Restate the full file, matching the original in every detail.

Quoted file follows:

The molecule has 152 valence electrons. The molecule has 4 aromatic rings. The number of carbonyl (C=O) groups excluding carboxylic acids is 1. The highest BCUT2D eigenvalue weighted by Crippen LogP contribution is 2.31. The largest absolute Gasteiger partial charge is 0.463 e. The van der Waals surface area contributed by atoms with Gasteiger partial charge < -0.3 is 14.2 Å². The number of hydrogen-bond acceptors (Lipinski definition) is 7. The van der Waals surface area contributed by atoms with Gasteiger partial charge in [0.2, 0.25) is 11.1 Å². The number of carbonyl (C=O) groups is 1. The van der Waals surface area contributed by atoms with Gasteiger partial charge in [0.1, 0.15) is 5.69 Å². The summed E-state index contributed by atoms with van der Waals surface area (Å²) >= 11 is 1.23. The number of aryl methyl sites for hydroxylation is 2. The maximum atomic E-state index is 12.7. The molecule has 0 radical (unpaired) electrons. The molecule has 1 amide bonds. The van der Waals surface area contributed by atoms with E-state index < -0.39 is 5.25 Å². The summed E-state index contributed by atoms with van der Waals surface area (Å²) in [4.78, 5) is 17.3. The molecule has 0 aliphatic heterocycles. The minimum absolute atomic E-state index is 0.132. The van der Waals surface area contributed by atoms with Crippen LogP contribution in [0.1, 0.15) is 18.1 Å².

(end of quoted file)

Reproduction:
The molecule has 152 valence electrons. The molecule has 4 aromatic rings. The number of carbonyl (C=O) groups excluding carboxylic acids is 1. The highest BCUT2D eigenvalue weighted by Crippen LogP contribution is 2.31. The largest absolute Gasteiger partial charge is 0.463 e. The van der Waals surface area contributed by atoms with Gasteiger partial charge < -0.3 is 14.2 Å². The number of hydrogen-bond acceptors (Lipinski definition) is 7. The van der Waals surface area contributed by atoms with Gasteiger partial charge in [0.2, 0.25) is 11.1 Å². The number of carbonyl (C=O) groups is 1. The van der Waals surface area contributed by atoms with Gasteiger partial charge in [0.1, 0.15) is 5.69 Å². The summed E-state index contributed by atoms with van der Waals surface area (Å²) >= 11 is 1.23. The number of aryl methyl sites for hydroxylation is 2. The maximum atomic E-state index is 12.7. The molecule has 0 radical (unpaired) electrons. The molecule has 1 amide bonds. The van der Waals surface area contributed by atoms with E-state index < -0.39 is 5.25 Å². The summed E-state index contributed by atoms with van der Waals surface area (Å²) in [4.78, 5) is 17.3. The molecule has 0 aliphatic heterocycles. The minimum absolute atomic E-state index is 0.132. The van der Waals surface area contributed by atoms with Crippen LogP contribution in [0.1, 0.15) is 18.1 Å².